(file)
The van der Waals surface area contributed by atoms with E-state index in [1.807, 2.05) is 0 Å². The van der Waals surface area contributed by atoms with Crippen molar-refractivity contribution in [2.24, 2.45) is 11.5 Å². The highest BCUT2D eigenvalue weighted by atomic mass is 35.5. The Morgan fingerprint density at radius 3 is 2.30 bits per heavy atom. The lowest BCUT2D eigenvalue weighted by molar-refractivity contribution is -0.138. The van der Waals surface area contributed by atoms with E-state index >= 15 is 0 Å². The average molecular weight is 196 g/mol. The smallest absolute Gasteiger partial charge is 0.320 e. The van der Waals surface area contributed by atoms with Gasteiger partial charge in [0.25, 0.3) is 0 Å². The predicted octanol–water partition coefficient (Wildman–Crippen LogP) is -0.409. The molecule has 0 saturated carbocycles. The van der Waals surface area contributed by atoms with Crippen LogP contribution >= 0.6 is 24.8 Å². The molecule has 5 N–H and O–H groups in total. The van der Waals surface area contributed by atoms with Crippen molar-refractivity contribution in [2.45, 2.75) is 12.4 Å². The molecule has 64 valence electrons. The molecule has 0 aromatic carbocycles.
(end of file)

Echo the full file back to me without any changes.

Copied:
The van der Waals surface area contributed by atoms with E-state index in [1.807, 2.05) is 0 Å². The van der Waals surface area contributed by atoms with Crippen molar-refractivity contribution in [2.24, 2.45) is 11.5 Å². The highest BCUT2D eigenvalue weighted by atomic mass is 35.5. The Morgan fingerprint density at radius 3 is 2.30 bits per heavy atom. The lowest BCUT2D eigenvalue weighted by molar-refractivity contribution is -0.138. The van der Waals surface area contributed by atoms with E-state index >= 15 is 0 Å². The average molecular weight is 196 g/mol. The smallest absolute Gasteiger partial charge is 0.320 e. The van der Waals surface area contributed by atoms with Gasteiger partial charge in [0.25, 0.3) is 0 Å². The predicted octanol–water partition coefficient (Wildman–Crippen LogP) is -0.409. The molecule has 0 saturated carbocycles. The van der Waals surface area contributed by atoms with Crippen LogP contribution >= 0.6 is 24.8 Å². The molecule has 5 N–H and O–H groups in total. The van der Waals surface area contributed by atoms with Crippen molar-refractivity contribution in [2.45, 2.75) is 12.4 Å². The molecule has 64 valence electrons. The molecule has 0 aromatic carbocycles.